LAUREL COUNTY, Ky. — My plan for these columns to reflect the (more or less) sequential history of Laurel County’s early days brings us to an event that surely changed the dynamics of the community in much the same way that television did almost a century later.
While the story of London’s first newspaper may be familiar to many old-timers around the county I’m sure not everyone who reads this column will know it. In writing about it I will rely heavily on Russell Dyche’s “Laurel County History” (1954). After all, who knew more about this paper’s history than Dyche?
It was started as The Mountain Echo in Barbourville (Knox County) in 1873 by W.E. Word and J.H. Wilson. Dyche calls it “a panic baby” since the country was in one of its most severe money panics at the time. The paper did not thrive. Wilson bought Word’s interest in 1875 and took on as partner London’s Vincent Boreing. The newspaper was soon moved to London, where it was purchased by Russell Dyche’s father, A. R. Dyche, in 1878.
Dyche writes: “At that time there were no papers published in Kentucky south and east of Richmond and Stanford except The Mountain Echo and a newly established paper in Somerset.”
The Mountain Echo represented the outlying counties of Bell, Breathitt, Casey, Clay, Clinton, Garrard, Harlan, Knott, Knox, Lee, Leslie, Letcher, Pike, Rockcastle and Wayne by publishing news releases from these counties in The Mountain Echo. These old columns make for interesting reading but, of course, as other counties established newspapers of their own, these columns were phased out and replaced by news about who had been born, who had died, or who had married in various small communities within Laurel County.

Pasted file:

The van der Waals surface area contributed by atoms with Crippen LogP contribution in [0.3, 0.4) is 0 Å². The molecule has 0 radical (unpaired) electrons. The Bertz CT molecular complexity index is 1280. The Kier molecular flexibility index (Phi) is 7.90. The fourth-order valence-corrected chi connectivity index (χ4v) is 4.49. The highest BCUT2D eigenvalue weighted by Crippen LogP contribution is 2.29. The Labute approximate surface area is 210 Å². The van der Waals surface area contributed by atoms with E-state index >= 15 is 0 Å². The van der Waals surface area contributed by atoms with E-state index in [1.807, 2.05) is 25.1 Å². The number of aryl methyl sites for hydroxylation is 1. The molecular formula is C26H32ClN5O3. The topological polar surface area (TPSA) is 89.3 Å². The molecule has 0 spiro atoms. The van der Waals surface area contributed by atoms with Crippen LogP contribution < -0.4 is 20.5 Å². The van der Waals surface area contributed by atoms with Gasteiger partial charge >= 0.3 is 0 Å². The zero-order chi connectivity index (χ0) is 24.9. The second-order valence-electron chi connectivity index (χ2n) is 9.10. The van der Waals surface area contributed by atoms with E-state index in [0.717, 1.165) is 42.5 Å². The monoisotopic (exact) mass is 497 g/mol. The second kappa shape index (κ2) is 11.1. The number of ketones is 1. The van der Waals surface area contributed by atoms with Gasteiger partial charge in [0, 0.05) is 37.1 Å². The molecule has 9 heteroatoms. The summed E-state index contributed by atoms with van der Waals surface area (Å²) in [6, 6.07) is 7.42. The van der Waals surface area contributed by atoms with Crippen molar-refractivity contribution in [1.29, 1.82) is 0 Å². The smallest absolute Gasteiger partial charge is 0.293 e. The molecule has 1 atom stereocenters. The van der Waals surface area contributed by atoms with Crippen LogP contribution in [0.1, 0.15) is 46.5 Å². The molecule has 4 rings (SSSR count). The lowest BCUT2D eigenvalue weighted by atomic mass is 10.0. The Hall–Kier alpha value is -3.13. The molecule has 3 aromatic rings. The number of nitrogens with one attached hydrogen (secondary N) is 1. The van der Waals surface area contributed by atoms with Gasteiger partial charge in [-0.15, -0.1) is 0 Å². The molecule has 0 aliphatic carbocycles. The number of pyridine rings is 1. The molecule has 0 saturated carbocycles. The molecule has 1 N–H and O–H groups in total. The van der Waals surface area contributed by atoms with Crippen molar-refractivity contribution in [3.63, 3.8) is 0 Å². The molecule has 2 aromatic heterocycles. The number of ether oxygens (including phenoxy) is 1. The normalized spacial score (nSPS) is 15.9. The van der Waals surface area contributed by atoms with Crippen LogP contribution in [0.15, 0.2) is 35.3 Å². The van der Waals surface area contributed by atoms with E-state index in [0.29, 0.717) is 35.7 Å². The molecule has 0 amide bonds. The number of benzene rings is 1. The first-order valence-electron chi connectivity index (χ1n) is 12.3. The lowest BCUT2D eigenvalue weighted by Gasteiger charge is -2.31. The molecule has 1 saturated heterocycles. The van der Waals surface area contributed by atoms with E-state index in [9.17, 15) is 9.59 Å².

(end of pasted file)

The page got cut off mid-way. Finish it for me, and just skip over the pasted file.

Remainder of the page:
Dyche goes on to say: “A.R. Dyche made frequent trips in the interest of the Echo to many counties in Eastern Kentucky and was a familiar figure in court day crowds in the county seats.” The Mountain Echo had a wide circulation, according to Dyche, along with a great amount of influence on politics and community advancement.
Dyche describes the equipment purchased by A.R. Dyche in 1878 as ancient. “The paper was printed one page at a time on the same kind of a press as was used in Colonial times, commonly called the Washington hand press, though as I remember it, it carried some other name. The paper cutter was a most crude affair, and the two job presses were less crude only in degree.” Dyche tells of the upgrading of equipment undertaken by his father, saying that by 1893 the plant was “completely modernized.”
A.R. Dyche sold The Mountain Echo to his son, Russell, in 1903. Russell and his brother, Will H. Dyche, ran it for nine months and sold it to E.C. Linney, ending a 26-year ownership of the paper by the Dyche family. But that was not the end of the Dyche Dynasty as we shall see in next week’s column.
* * *
I’ve had an inquiry about whether or not Jarvis Jackson, founder of London, left papers of any kind that may have been deposited with some institution or organization after his death. If any of his descendants reading this article have an answer to this question, please let me know.
* * *
The historical society is still seeking interviews with Laurel Countians who are over the age of 80 who would be willing to leave a record of their life in the society’s archives. Subjects are only asked to answer a few questions about their childhood and youth and their connection to Laurel County.
* * *
The Laurel County Historical Society is located at 310 W. 3rd St., London, (formerly the Laurel County Health Department). The library is open on Mondays and Wednesdays from 10 a.m. to 3 p.m., and on Saturdays from 9 a.m. until 12 noon. For further information, contact 606-864-0607 during library hours, or 606-224-3767 at other times. Email the society at email@example.com or Jan Sparkman at firstname.lastname@example.org.